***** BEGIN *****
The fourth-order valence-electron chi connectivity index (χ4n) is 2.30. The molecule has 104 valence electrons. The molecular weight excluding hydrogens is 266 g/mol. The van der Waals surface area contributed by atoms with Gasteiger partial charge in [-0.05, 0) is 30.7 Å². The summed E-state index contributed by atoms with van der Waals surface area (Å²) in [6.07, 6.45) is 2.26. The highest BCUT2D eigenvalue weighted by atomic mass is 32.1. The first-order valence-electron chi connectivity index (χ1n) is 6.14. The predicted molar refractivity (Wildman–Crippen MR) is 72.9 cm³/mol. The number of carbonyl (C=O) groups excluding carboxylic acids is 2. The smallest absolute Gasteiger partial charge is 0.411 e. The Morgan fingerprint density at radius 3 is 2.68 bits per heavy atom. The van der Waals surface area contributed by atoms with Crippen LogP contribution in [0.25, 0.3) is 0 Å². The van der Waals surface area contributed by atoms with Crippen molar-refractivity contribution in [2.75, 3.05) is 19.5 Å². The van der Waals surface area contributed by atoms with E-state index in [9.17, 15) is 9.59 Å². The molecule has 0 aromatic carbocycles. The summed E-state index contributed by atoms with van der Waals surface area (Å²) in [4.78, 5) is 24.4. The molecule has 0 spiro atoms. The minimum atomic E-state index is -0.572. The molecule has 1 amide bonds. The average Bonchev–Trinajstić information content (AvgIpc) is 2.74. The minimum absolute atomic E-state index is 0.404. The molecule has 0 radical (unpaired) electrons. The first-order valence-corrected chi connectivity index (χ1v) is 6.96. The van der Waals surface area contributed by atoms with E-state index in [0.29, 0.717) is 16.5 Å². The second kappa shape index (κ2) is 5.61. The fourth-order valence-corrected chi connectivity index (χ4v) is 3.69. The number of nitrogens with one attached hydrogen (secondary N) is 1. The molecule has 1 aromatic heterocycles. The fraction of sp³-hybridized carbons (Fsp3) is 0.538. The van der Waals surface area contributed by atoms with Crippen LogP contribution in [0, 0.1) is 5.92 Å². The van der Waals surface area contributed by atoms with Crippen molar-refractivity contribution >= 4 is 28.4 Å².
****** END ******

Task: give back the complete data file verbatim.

The fourth-order valence-electron chi connectivity index (χ4n) is 2.30. The molecule has 104 valence electrons. The molecular weight excluding hydrogens is 266 g/mol. The van der Waals surface area contributed by atoms with Gasteiger partial charge in [-0.05, 0) is 30.7 Å². The summed E-state index contributed by atoms with van der Waals surface area (Å²) in [6.07, 6.45) is 2.26. The highest BCUT2D eigenvalue weighted by atomic mass is 32.1. The first-order valence-electron chi connectivity index (χ1n) is 6.14. The predicted molar refractivity (Wildman–Crippen MR) is 72.9 cm³/mol. The number of carbonyl (C=O) groups excluding carboxylic acids is 2. The smallest absolute Gasteiger partial charge is 0.411 e. The Morgan fingerprint density at radius 3 is 2.68 bits per heavy atom. The van der Waals surface area contributed by atoms with Crippen LogP contribution in [0.25, 0.3) is 0 Å². The van der Waals surface area contributed by atoms with Crippen molar-refractivity contribution in [2.75, 3.05) is 19.5 Å². The van der Waals surface area contributed by atoms with E-state index in [9.17, 15) is 9.59 Å². The molecule has 0 aromatic carbocycles. The summed E-state index contributed by atoms with van der Waals surface area (Å²) in [4.78, 5) is 24.4. The molecule has 0 spiro atoms. The minimum atomic E-state index is -0.572. The molecule has 1 amide bonds. The average Bonchev–Trinajstić information content (AvgIpc) is 2.74. The minimum absolute atomic E-state index is 0.404. The molecule has 0 radical (unpaired) electrons. The first-order valence-corrected chi connectivity index (χ1v) is 6.96. The van der Waals surface area contributed by atoms with E-state index in [0.29, 0.717) is 16.5 Å². The second kappa shape index (κ2) is 5.61. The fourth-order valence-corrected chi connectivity index (χ4v) is 3.69. The number of nitrogens with one attached hydrogen (secondary N) is 1. The molecule has 1 aromatic heterocycles. The fraction of sp³-hybridized carbons (Fsp3) is 0.538. The van der Waals surface area contributed by atoms with Crippen LogP contribution in [0, 0.1) is 5.92 Å². The van der Waals surface area contributed by atoms with Crippen molar-refractivity contribution >= 4 is 28.4 Å².